While that particular deal is a pipe dream since the Suns would almost certainly balk and it would put the Kings deep in the luxury tax, it does give you an idea of what Sacramento may be looking to do with Thomas instead of having to match an offer sheet in restricted free agency.

Using Thomas as bait alongside the eighth pick in the draft could fetch Sacramento a “true” point guard, which might be a wasteful move. That would fall right in line with the rest of the organization’s moves over the last year or so, which included the signing of veteran forward Carl Landry (who was redundant with Jason Thompson) and the trade for Gay.  

The Kings, basically, are in scramble mode. Thomas may be a casualty of that, even though head coach Mike Malone told Jason Jones of The Sacramento Bee earlier in the year that he’s optimistic about his core’s future:

“Not many teams have that three-headed attack,” Malone said. “It’s great to have. Hopefully, we’ll be able to keep those guys together because with that core, you add some pieces to that and you allow (rookies) Ray (McCallum) and Ben (McLemore) to continue to mature and get better, I think we have a solid foundation. Those guys offensively are terrific, and they’re getting better defensively.”

Thomas could be viewed as a core member, but it appears Sacramento may still be stuck looking to upgrade at point guard even though there are massive holes that need to be filled elsewhere.

Ben McLemore may come along, but is Gay really the long-term answer at small forward? What’s the depth behind those players? Who is the power forward for the future next to Cousins?

Without a proper evaluation and the necessary financial breathing room under the luxury tax, the Kings could very well trade Thomas to a destination he’s willing to sign with long term. Some team should and will appreciate Thomas, but it seems like there’s a good chance that team will never be the Sacramento Kings.

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Thomas leads Florida State past La Tech in NIT (Yahoo Sports)

Florida State was considered one of the first four teams left out of the NCAA tournament by the selection committee. Now the Seminoles are going to the final four of the NIT. Aaron Thomas scored 14 of his 21 points in the second half and Okaro White had 14 first-half points as Florida State defeated Louisiana Tech 78-75 Wednesday night to advance to the NIT semifinals. ”We have not won a national title,” Florida State coach Leonard Hamilton said.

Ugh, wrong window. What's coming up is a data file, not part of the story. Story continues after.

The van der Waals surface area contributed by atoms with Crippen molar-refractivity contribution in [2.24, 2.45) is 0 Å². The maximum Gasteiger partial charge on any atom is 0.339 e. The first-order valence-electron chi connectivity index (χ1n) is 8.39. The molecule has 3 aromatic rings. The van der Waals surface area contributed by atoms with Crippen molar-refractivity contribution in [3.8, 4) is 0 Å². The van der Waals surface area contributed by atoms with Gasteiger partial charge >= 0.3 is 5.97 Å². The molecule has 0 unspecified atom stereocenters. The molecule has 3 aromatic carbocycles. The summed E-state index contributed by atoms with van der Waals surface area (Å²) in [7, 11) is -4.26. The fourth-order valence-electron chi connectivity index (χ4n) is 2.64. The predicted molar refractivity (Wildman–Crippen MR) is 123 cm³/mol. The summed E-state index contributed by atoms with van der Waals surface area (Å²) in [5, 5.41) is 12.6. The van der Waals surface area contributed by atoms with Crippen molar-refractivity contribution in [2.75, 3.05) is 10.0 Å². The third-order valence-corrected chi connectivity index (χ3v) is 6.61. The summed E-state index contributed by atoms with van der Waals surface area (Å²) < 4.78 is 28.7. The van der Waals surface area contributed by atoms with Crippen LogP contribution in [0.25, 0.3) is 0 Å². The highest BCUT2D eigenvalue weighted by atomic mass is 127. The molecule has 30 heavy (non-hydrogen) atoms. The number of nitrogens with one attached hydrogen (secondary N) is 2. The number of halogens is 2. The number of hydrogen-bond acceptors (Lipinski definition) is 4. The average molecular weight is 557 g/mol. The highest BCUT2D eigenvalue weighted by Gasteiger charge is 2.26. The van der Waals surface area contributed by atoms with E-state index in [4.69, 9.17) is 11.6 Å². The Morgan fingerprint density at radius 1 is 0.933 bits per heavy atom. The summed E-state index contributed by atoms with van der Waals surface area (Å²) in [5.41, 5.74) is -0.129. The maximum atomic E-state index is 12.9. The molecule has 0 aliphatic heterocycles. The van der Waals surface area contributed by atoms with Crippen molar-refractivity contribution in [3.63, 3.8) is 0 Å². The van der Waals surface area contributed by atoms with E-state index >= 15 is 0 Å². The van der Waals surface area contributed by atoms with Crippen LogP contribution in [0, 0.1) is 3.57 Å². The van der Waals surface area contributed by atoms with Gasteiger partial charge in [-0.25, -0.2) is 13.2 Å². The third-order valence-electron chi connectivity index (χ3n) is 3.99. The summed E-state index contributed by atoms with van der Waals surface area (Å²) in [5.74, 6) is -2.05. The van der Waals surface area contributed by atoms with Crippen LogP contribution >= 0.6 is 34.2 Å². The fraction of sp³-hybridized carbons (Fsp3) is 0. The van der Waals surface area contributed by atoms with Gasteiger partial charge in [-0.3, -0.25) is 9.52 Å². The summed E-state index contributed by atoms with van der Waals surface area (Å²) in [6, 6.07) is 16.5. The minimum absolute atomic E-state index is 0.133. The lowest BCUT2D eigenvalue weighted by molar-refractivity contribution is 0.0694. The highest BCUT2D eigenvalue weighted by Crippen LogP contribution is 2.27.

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Isaiah Thomas Injury: Updates on Kings Guard’s Quad Contusion and Return

Sacramento Kings guard Isaiah Thomas has been officially listed as questionable for Wednesday’s game against the New York Knicks due to a quad contusion, the team announced on Tuesday:

Thomas, 25, is coming off a 30-point game against the Milwaukee Bucks on Sunday, in which he showed little sign of any injury. Jason Jones of the Sacramento Bee noted Thomas’ collision with Bucks center Zaza Pachulia as the reason for his potential absence, but given he played a majority of the second half, odds are Sacramento is just being precautious.   

Leg injuries such as contusions and sprains tend to tighten up more with inactivity than after the initial injury, making the timing of the news more understandable. Thomas did not practice on Tuesday, according to Kings head coach Michael Malone via ESPN’s Jonathan Santiago, and the team will likely evaluate his status at its morning shootaround.

The Kings are hosting New York before traveling to Oklahoma City for a Friday tip against the Thunder, so resting Thomas against the lesser of the two opponents might be a smart strategy. But given New York’s recent surge, odds are against Sacramento winning any game with Thomas out of the lineup.

The diminutive guard has blossomed this season in his most extended minutes, averaging 20.7 points and 6.4 assists per game on 45.3 percent shooting. Thomas ranks fourth among NBA point guards in player efficiency rating and has been one of a select few constants in a season full of flux for the Kings. Ben McLemore and Jason Thompson are the only other two players on the roster who have played in all 70 games.

Sacramento is outscored by 9.5 points per 100 possessions when Thomas is on the bench, per NBA.com, contrasted against a dead-even rate with him on the floor. Though Thomas struggles defensively because of his size (and myriad other factors), the Kings are surprisingly better with him on that end as well.

Last week, Thomas recorded his first career triple-double in a win over the Wizards. 

“Isaiah is someone that gets a lot of criticism for being a guy that may not be a true point guard,” Kings coach Michael Malone told reporters. “You can call him a lot of things, but you have to give him his props because he’s a warrior and he has a huge heart.”

Should Thomas miss Wednesday’s game or extended time, expect a big minutes increase for Ray McCallum. The 2013 second-round pick has stepped into the backup point guard role since the Kings cleared depth near the trade deadline in an effort to integrate him into the rotation. McCallum is scoring 3.6 points per game on 37.4 percent shooting.